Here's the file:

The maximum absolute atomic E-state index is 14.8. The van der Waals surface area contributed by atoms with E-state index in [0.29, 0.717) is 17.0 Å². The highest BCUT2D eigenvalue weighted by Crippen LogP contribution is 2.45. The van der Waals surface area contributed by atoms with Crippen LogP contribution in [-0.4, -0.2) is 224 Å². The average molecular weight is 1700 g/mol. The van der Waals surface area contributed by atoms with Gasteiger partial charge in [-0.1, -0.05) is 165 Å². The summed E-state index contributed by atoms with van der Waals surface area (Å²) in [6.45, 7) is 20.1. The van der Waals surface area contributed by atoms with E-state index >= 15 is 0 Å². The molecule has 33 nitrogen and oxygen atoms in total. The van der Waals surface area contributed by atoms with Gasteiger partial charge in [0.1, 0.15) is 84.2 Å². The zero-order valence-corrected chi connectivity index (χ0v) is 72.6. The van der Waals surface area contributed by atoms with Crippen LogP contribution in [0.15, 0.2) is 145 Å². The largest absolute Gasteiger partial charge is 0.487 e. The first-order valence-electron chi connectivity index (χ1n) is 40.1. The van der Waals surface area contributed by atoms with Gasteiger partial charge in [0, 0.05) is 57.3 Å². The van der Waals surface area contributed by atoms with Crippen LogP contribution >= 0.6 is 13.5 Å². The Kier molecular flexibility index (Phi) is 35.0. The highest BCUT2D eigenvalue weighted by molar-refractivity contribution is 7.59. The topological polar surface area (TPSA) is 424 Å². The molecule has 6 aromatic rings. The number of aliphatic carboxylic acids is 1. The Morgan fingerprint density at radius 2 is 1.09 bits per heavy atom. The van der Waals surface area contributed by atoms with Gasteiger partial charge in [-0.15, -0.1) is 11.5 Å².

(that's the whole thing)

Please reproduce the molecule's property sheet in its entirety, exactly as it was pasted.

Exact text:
The maximum absolute atomic E-state index is 14.8. The van der Waals surface area contributed by atoms with E-state index in [0.29, 0.717) is 17.0 Å². The highest BCUT2D eigenvalue weighted by Crippen LogP contribution is 2.45. The van der Waals surface area contributed by atoms with Crippen LogP contribution in [-0.4, -0.2) is 224 Å². The average molecular weight is 1700 g/mol. The van der Waals surface area contributed by atoms with Gasteiger partial charge in [-0.1, -0.05) is 165 Å². The summed E-state index contributed by atoms with van der Waals surface area (Å²) in [6.45, 7) is 20.1. The van der Waals surface area contributed by atoms with E-state index >= 15 is 0 Å². The molecule has 33 nitrogen and oxygen atoms in total. The van der Waals surface area contributed by atoms with Gasteiger partial charge in [0.1, 0.15) is 84.2 Å². The zero-order valence-corrected chi connectivity index (χ0v) is 72.6. The van der Waals surface area contributed by atoms with Crippen LogP contribution in [0.15, 0.2) is 145 Å². The largest absolute Gasteiger partial charge is 0.487 e. The first-order valence-electron chi connectivity index (χ1n) is 40.1. The van der Waals surface area contributed by atoms with Gasteiger partial charge in [0, 0.05) is 57.3 Å². The van der Waals surface area contributed by atoms with Crippen LogP contribution >= 0.6 is 13.5 Å². The Kier molecular flexibility index (Phi) is 35.0. The highest BCUT2D eigenvalue weighted by molar-refractivity contribution is 7.59. The topological polar surface area (TPSA) is 424 Å². The molecule has 6 aromatic rings. The number of aliphatic carboxylic acids is 1. The Morgan fingerprint density at radius 2 is 1.09 bits per heavy atom. The van der Waals surface area contributed by atoms with Gasteiger partial charge in [-0.15, -0.1) is 11.5 Å².